Musings of a roaming nature nerd

Archive for June, 2014

Blog posts that should have been written

My friend Leo and I recently decided that we truly had no excuse for being such lazy bloggers and made a pact that we each had to update our respective blogs before the end of this week. Writers block, even for something as simple as a blog that perhaps 10 people read, can be debilitating, so I hope to turn my little pact with Leo into something beautiful, sciencey and a bit more consistent! Wedged in datebooks and field guides and backpacks exist little handwritten lists of topics that peak my curiosity, that I desire more knowledge of, or would like to ponder through written word someday. This may not be pretty but let’s kickstart this summer season by honoring the musings from those little lists.



The natural pace at which we search for ourselves under stones, along winding trails, in the reflections cast from vernal pools, is a walking pace. We may enjoy running, we may need to sit very very still sometimes, we may crave the rush of speed that only comes from 500mph and 30,000ft, but only as we walk can we learn more of how we fit into the natural landscapes of the world. We forget our day-to-day pettiness in the face of immense beauty or terrifying violence and survival. To trek and walk and hike and saunter and explore is to discover our role in the natural history of the planet.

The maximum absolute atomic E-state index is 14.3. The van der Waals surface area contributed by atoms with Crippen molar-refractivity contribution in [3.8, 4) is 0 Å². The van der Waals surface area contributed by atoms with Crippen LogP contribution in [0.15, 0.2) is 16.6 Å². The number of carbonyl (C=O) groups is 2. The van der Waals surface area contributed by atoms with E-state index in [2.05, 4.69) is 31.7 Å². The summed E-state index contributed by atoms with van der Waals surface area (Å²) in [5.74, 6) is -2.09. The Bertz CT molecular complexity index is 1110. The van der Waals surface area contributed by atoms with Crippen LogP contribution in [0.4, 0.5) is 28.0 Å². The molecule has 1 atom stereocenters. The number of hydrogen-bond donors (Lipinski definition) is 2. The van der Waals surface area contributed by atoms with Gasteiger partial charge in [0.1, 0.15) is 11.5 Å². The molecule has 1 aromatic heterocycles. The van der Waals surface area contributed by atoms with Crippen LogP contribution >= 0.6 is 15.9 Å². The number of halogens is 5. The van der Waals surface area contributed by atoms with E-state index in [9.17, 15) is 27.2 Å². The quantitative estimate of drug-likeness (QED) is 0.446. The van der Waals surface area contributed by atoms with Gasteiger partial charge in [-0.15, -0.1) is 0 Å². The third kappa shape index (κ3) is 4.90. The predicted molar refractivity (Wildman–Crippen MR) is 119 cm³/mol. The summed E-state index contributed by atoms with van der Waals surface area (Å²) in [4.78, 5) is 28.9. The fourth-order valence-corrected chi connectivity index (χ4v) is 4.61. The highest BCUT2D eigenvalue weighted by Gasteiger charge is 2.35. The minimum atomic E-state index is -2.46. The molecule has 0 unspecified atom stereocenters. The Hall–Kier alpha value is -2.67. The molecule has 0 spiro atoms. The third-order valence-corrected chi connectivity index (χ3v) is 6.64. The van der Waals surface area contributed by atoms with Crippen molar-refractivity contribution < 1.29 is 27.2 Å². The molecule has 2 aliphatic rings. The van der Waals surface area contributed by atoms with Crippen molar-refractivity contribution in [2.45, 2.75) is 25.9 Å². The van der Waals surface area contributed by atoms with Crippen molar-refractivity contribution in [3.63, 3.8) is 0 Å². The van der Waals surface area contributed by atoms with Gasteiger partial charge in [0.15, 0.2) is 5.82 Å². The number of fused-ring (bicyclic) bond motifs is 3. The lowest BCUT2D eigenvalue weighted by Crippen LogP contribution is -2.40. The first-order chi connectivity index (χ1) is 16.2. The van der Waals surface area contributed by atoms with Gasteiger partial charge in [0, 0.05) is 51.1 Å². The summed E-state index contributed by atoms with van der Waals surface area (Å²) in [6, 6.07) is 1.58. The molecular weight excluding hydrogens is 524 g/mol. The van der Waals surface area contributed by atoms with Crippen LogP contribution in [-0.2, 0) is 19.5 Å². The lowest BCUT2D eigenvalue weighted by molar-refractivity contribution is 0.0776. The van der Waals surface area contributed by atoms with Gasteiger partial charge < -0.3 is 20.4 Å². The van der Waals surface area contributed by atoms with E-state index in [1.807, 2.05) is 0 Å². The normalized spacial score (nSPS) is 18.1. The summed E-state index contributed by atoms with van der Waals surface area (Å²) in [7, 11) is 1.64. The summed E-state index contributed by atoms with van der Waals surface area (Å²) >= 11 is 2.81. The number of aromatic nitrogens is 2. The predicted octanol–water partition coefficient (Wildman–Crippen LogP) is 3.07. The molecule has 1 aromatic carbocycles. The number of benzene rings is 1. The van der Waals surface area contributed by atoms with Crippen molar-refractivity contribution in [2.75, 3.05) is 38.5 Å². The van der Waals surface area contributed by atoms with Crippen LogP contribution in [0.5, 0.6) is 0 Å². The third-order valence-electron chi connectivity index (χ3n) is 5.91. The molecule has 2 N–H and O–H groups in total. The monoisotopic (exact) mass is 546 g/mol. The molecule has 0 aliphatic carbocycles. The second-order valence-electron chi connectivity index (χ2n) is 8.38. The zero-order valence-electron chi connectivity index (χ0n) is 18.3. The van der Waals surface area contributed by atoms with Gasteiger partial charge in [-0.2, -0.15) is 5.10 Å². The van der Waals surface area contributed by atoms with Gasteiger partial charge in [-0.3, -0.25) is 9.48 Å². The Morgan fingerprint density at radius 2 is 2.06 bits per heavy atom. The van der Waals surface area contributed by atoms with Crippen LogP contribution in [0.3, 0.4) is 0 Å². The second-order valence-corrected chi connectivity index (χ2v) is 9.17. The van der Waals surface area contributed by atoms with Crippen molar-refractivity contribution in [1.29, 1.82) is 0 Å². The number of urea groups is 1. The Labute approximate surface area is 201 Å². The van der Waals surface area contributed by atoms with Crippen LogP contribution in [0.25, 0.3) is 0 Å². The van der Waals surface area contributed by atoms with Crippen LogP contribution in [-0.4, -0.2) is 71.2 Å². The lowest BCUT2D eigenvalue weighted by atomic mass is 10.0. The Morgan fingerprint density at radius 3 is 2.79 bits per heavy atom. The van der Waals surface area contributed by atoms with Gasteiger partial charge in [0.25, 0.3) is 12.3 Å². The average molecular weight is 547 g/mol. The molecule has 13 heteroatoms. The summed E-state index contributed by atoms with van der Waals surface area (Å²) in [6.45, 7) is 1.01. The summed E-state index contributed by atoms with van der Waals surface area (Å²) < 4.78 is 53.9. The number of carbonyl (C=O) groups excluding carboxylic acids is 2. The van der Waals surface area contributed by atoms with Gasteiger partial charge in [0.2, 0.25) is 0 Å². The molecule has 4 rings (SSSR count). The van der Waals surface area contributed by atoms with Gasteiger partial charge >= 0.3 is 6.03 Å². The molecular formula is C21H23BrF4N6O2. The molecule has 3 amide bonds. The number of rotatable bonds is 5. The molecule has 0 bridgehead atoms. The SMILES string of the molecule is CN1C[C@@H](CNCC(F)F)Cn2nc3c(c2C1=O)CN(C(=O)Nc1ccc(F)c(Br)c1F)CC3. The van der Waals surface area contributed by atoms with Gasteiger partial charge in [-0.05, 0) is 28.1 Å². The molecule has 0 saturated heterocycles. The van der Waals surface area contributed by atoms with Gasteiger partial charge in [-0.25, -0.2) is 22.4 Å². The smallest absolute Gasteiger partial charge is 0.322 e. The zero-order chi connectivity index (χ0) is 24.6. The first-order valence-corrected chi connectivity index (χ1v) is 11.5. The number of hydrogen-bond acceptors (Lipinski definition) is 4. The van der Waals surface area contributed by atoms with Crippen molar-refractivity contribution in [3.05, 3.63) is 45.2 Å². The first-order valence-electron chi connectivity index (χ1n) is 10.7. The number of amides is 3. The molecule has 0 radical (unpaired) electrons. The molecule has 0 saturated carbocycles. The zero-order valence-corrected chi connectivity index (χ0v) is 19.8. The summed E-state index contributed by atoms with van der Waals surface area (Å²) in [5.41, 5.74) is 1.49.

Fire, at just the right moment burns across a landscape and detoxifies, cleanses and rejuvenates. Fire, at just the wrong moment burns across a landscape and sterilizes, destroys and extinguishes hope.





As winter allows us to quiet our lives and gather our strength for spring, snow recycles and replenishes our closed, finite water system. The snow may have been long and steady in many places this past winter but as the climate changes drastically snow now becomes a most beautiful luxury; one hopefully not too soon gone the way of dinosaurs and ivory-bills and people ready to stand for a better world.




Having always considered myself more of a naturalist than a birder (though birds certainly do take center stage in my life now-a-days), I am still ever drawn to my first love, plants. There used to be a time when taking a walk didn’t involve binoculars, it involved books about shrubs and dichotomous keys and a macro-lens for capturing images of sexy male and female parts when the plant wasn’t looking. In honor of naturalist roots…